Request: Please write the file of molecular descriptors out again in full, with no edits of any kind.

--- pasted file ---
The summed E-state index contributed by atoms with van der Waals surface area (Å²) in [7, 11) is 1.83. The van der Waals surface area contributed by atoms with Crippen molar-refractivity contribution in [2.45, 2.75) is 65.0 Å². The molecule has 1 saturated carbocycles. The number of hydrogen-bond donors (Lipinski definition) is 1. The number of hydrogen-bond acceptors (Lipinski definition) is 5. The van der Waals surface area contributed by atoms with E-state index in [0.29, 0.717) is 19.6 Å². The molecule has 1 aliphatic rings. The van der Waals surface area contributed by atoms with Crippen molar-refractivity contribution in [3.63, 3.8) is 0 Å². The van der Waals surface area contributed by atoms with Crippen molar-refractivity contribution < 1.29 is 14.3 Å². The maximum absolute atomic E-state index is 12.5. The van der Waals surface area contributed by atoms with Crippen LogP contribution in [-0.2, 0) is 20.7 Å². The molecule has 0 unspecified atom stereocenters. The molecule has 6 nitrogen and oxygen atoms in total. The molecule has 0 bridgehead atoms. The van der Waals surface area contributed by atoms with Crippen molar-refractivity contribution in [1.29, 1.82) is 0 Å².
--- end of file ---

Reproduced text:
The summed E-state index contributed by atoms with van der Waals surface area (Å²) in [7, 11) is 1.83. The van der Waals surface area contributed by atoms with Crippen molar-refractivity contribution in [2.45, 2.75) is 65.0 Å². The molecule has 1 saturated carbocycles. The number of hydrogen-bond donors (Lipinski definition) is 1. The number of hydrogen-bond acceptors (Lipinski definition) is 5. The van der Waals surface area contributed by atoms with E-state index in [0.29, 0.717) is 19.6 Å². The molecule has 1 aliphatic rings. The van der Waals surface area contributed by atoms with Crippen molar-refractivity contribution in [3.63, 3.8) is 0 Å². The van der Waals surface area contributed by atoms with Crippen molar-refractivity contribution < 1.29 is 14.3 Å². The maximum absolute atomic E-state index is 12.5. The van der Waals surface area contributed by atoms with Crippen LogP contribution in [-0.2, 0) is 20.7 Å². The molecule has 0 unspecified atom stereocenters. The molecule has 6 nitrogen and oxygen atoms in total. The molecule has 0 bridgehead atoms. The van der Waals surface area contributed by atoms with Crippen molar-refractivity contribution in [1.29, 1.82) is 0 Å².